"It succeeds because it’s a Communist country," he said. "Socialist countries put a lot of resources into primary care: lots of doctors, lots of clinics. And once central government adopts a thing, they really do it. They give orders."
Tuberculosis is an ideal disease for a regimented treatment approach.
Almost all patients with "uncomplicated" tuberculosis — bacteria that are not drug-resistant — can be cured if they take a standard menu of four antibiotics every day for six months without fail.
In Vietnam, treatment standards set at the national level are followed by the entire public health network. The National Lung Disease Hospital in Hanoi oversees 64 provincial hospitals, which oversee 845 district hospitals, which oversee 11,065 neighborhood health clinics.
The pharmaceutical-supply chain, the Achilles’ heel in many tuberculosis-ridden countries, is impressive. On a week-long tour of urban and rural clinics, not one nurse or patient reported ever running out of drugs.
Those neighborhood clinics — usually just a few examining rooms, a small pharmacy and a parking lot — are as ubiquitous here as police stations and firehouses in the United States.
They treat many illnesses, but their role in tuberculosis is simple: Every tuberculosis patient in the district reports once a day to take his or her pills in front of a nurse. Each dose taken is checked off on a yellow card.In New York City’s outbreak of drug-resistant tuberculosis in the 1990s, officials legally locked up patients who refused to take their pills. The rare noncompliant patient here faces no such threat.
"We can’t do that," said Dr. Le Minh Hoa, director of treatment at Hanoi’s provincial lung hospital. "And besides, we don’t have enough spaces for the people who want treatment."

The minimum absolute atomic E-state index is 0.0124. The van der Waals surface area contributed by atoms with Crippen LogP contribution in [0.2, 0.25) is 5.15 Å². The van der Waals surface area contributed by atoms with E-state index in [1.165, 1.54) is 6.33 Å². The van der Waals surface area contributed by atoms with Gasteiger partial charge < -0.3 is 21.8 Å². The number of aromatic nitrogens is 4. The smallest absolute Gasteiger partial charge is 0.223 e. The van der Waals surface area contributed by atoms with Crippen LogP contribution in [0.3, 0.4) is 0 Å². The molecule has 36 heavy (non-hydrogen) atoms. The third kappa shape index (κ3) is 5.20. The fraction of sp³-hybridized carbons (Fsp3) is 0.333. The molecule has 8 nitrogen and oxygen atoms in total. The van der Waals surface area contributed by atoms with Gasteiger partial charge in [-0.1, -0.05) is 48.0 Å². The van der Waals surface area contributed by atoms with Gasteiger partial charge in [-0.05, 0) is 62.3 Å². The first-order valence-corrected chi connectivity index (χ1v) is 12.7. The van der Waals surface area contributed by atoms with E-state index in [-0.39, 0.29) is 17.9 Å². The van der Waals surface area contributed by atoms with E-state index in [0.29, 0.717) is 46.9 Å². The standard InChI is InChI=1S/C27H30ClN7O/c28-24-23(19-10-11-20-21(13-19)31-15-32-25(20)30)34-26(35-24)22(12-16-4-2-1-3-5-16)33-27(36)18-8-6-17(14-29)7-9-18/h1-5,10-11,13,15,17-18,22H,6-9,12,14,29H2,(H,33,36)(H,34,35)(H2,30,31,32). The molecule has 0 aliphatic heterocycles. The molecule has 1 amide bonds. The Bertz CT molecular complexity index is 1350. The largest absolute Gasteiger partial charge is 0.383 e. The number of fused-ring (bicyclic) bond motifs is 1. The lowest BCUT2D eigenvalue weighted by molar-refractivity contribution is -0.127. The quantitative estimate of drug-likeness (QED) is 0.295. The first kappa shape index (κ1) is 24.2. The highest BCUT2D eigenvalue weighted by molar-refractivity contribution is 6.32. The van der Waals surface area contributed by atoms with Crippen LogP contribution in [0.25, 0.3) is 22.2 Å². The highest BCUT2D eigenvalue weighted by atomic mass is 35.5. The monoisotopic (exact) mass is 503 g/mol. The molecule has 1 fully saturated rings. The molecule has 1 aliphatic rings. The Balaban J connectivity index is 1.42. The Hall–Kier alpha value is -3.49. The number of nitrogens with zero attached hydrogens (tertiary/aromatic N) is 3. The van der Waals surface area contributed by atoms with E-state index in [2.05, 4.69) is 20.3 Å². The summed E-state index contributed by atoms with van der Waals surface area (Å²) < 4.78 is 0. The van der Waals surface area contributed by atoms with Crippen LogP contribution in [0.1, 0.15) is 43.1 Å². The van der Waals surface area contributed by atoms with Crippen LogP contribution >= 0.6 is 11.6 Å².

Patients with drug-resistant disease are especially hard to help. Their medicines, some of which are intravenous, must be taken for two years. They can cause deafness, psychosis and kidney failure. Patients must be hospitalized, their movements restricted to one or two corridors, sometimes for months, until they are no longer coughing up live bacteria.
Hospital wards are full of stooped, forlorn-looking men and women in masks and pajamas waiting to be declared well enough to go home and become a district outpatient.
If they get worse instead of better, the prognosis usually is grim. Extensively drug-resistant disease, or XDR TB, requires even more toxic drugs costing 25 times as much. Most XDR TB patients here die.Dr. Thuy Nguyen Thu, who directs the inpatient unit at the National Lung Disease Hospital, which treats the toughest cases, said four of her staff members had contracted tuberculosis in the past five years. New nurses were nervous, she said.
Thuy had asked for ozone air filters, better fans and safer face masks, "but there are budget limitations."
In the Hanoi Lung Disease Hospital, Hoang Van Toan, a weathered farmer looking much older than his 49 years, sat wrapped in a blanket. He had taken all his pills, he said, but tuberculosis had somehow outwitted them.
The room was bare, with no television or any other diversion. ‘‘I talk to my wife,’’ he said, nodding at the woman sitting on the temporarily empty bed opposite him.
‘‘And I walk for three hours every day at dawn,’’ he added, pointing out the window to a nearby park. He wears a surgical mask as required, he said, but that makes no one nervous in Hanoi; thousands of passing motorcyclists wear them, too.
What made him saddest, he said, is that it is still too dangerous for his grandchildren to visit.
Asked if he would make it through the next two years, he said "Yes," emphatically. "I was a soldier. I fought the enemy. I can fight this."